Increased ambient temperature is inhibitory to plant immunity including auto-immunity. SNC1-dependent auto-immunity is, for example, fully suppressed at 28°C. We found that the Arabidopsis sumoylation mutant siz1 displays SNC1-dependent auto-immunity at 22°C but also at 28°C, which was EDS1 dependent at both temperatures. This siz1 auto-immune phenotype provided enhanced resistance to Pseudomonas at both temperatures. Moreover, the rosette size of siz1 recovered only weakly at 28°C, while this temperature fully rescues the growth defects of other SNC1-dependent auto-immune mutants. This thermo-insensitivity of siz1 correlated with a compromised thermosensory growth response, which was independent of the immune regulators PAD4 or SNC1. Our data reveal that this high temperature induced growth response strongly depends on COP1, while SIZ1 controls the amplitude of this growth response. This latter notion is supported by transcriptomics data, i.e. SIZ1 controls the amplitude and timing of high temperature transcriptional changes including a subset of the PIF4/BZR1 gene targets. Combined our data signify that SIZ1 suppresses an SNC1-dependent resistance response at both normal and high temperatures. At the same time, SIZ1 amplifies the dark and high temperature growth response, likely via COP1 and upstream of gene regulation by PIF4 and BRZ1.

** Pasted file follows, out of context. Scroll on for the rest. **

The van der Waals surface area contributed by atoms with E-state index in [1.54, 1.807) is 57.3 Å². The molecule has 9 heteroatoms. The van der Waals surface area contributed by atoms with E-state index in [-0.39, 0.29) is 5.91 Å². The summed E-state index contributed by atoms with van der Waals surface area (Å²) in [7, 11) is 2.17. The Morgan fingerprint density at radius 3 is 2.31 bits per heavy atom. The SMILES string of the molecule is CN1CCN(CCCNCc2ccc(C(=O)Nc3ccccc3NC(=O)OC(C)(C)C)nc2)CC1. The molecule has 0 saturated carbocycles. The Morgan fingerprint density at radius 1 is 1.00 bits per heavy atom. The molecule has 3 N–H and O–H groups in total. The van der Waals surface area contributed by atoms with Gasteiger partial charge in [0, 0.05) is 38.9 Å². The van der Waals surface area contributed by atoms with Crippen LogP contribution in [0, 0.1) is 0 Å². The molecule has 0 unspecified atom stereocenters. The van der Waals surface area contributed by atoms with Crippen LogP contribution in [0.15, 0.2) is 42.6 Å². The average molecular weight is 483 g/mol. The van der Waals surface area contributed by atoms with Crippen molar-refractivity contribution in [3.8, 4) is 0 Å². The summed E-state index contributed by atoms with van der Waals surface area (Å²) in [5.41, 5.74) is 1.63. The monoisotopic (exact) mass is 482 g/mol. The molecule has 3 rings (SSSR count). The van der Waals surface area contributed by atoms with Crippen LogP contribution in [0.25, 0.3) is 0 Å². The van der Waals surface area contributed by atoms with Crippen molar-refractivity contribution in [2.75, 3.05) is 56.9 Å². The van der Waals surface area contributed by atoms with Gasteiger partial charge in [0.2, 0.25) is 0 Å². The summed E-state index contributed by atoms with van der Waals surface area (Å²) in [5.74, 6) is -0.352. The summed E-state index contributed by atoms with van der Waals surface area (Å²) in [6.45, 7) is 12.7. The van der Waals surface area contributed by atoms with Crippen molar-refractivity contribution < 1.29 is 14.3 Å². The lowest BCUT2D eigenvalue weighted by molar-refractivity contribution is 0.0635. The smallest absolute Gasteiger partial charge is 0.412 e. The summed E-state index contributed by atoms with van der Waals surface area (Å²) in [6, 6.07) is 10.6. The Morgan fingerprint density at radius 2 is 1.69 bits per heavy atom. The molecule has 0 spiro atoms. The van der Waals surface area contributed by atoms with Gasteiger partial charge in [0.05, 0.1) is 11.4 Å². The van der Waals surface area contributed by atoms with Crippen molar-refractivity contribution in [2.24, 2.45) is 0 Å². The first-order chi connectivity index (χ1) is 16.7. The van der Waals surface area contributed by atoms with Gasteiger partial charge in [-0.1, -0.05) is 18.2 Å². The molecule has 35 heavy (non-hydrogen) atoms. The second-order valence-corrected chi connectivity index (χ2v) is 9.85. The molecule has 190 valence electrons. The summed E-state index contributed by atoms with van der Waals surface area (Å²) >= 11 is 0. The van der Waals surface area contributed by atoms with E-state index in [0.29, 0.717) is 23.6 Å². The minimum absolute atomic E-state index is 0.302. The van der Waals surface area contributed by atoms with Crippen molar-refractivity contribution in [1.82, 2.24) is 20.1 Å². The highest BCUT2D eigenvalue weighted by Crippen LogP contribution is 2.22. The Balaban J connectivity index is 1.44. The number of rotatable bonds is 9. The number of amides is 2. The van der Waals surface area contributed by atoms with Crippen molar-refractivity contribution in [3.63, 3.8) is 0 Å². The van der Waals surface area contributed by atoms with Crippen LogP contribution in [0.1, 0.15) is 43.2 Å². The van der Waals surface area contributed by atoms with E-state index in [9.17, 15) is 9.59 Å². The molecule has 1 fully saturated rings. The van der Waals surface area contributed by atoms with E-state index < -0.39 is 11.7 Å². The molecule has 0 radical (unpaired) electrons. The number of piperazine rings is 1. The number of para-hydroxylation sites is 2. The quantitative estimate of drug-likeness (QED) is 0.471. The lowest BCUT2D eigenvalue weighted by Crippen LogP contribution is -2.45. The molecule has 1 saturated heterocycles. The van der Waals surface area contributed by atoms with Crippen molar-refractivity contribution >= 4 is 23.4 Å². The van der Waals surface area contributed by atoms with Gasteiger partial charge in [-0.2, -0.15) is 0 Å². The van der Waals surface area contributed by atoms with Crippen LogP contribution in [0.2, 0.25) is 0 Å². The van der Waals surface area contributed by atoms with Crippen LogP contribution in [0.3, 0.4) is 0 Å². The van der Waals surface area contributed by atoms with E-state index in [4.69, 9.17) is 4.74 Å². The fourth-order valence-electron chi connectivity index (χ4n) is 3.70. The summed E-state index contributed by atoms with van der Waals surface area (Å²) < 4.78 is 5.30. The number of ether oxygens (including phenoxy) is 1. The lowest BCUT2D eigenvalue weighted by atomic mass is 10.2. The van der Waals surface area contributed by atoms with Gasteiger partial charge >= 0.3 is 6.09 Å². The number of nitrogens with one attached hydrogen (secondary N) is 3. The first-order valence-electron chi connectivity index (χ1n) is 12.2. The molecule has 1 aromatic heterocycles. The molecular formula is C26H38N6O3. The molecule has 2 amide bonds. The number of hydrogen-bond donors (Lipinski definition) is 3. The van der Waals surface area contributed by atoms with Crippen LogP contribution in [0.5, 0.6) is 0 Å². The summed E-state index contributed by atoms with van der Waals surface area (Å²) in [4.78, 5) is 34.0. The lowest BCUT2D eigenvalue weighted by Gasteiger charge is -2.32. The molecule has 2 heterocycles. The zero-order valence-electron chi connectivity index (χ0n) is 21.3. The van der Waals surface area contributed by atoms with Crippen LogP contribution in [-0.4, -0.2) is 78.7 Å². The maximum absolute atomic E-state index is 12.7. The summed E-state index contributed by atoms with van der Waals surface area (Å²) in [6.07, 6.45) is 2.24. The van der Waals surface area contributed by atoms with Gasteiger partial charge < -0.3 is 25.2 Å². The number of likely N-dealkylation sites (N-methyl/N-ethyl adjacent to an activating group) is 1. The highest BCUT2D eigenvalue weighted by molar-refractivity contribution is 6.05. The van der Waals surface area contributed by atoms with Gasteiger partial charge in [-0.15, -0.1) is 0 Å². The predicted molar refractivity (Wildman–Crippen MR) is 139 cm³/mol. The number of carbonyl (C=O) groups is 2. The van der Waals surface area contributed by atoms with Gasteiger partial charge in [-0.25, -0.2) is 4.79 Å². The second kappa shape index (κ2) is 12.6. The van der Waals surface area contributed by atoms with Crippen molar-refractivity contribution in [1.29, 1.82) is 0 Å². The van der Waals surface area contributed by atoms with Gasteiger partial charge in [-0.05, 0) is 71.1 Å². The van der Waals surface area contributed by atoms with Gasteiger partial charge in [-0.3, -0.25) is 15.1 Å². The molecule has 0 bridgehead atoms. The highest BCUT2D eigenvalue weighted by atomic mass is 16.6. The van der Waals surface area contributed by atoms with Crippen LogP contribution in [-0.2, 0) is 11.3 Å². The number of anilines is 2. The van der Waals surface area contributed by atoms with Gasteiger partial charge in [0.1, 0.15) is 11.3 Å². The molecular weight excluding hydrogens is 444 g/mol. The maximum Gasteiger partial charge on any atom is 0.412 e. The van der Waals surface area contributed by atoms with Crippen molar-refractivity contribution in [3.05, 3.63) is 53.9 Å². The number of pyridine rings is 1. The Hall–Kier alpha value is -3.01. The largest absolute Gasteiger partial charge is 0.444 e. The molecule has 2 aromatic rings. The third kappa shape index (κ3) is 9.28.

cPseudomonas aeruginosa is an opportunistic pathogen that causes considerable morbidity and mortality, specifically during intensive care. Antibiotic-resistant variants of this organism are more difficult to treat and cause substantial extra costs compared to susceptible strains. In the laboratory, P. aeruginosa rapidly developed resistance to five medically relevant antibiotics upon exposure to stepwise increasing concentrations. At several time points during the acquisition of resistance, samples were taken for whole-genome sequencing. The increase in the MIC of ciprofloxacin was linked to specific mutations in gyrA, parC, and gyrB, appearing sequentially. In the case of tobramycin, mutations in fusA, HP02880, rplB, and capD were induced. The MICs of the beta-lactam compounds meropenem and ceftazidime and the combination of piperacillin and tazobactam correlated linearly with beta-lactamase activity but not always with individual mutations. The genes that were mutated during the development of beta-lactam resistance differed for each antibiotic. A quantitative relationship between the frequency of mutations and the increase in resistance could not be established for any of the antibiotics. When the adapted strains are grown in the absence of the antibiotic, some mutations remained and others were reversed, but this reversal did not necessarily lower the MIC. The increased MIC came at the cost of moderately reduced cellular functions or a somewhat lower growth rate. In all cases except ciprofloxacin, the increase in resistance seems to be the result of complex interactions among several cellular systems rather than individual mutations.T he medical consequences of antibiotic resistance, such as fewer options for and increased costs of treating infectious diseases, are well recognized. The pathway to resistance consists of sequential mutations or acquisition of resistance genes driven by the selective pressure caused by antibiotic exposure (1). Once resistance has been acquired, the cell rarely reverses to become sensitive again, compensating for the metabolic costs instead (2, 3). The increased level of resistance caused by an antibiotic treatment typically prescribed by primary care physicians is very noticeable when subsequent further treatment is necessary (4). Hence, in order to limit the development of resistance when antibiotics have to be used, treatment protocols need to be devised to prevent this side effect. Rational design of such protocols requires knowledge of the molecular mechanisms that cause resistance. One of the central questions is whether similar mechanisms are operational for all drugs or whether resistance to each drug is induced in a distinct manner. Other basic questions center on evolutionary pathways to clinically significant resistance and the persistence of molecular changes after treatment.Molecular changes that cause the development and persistence of drug resistance can be identified by combining experimental evolution and whole-genome sequencing (WGS), provided that the proper c...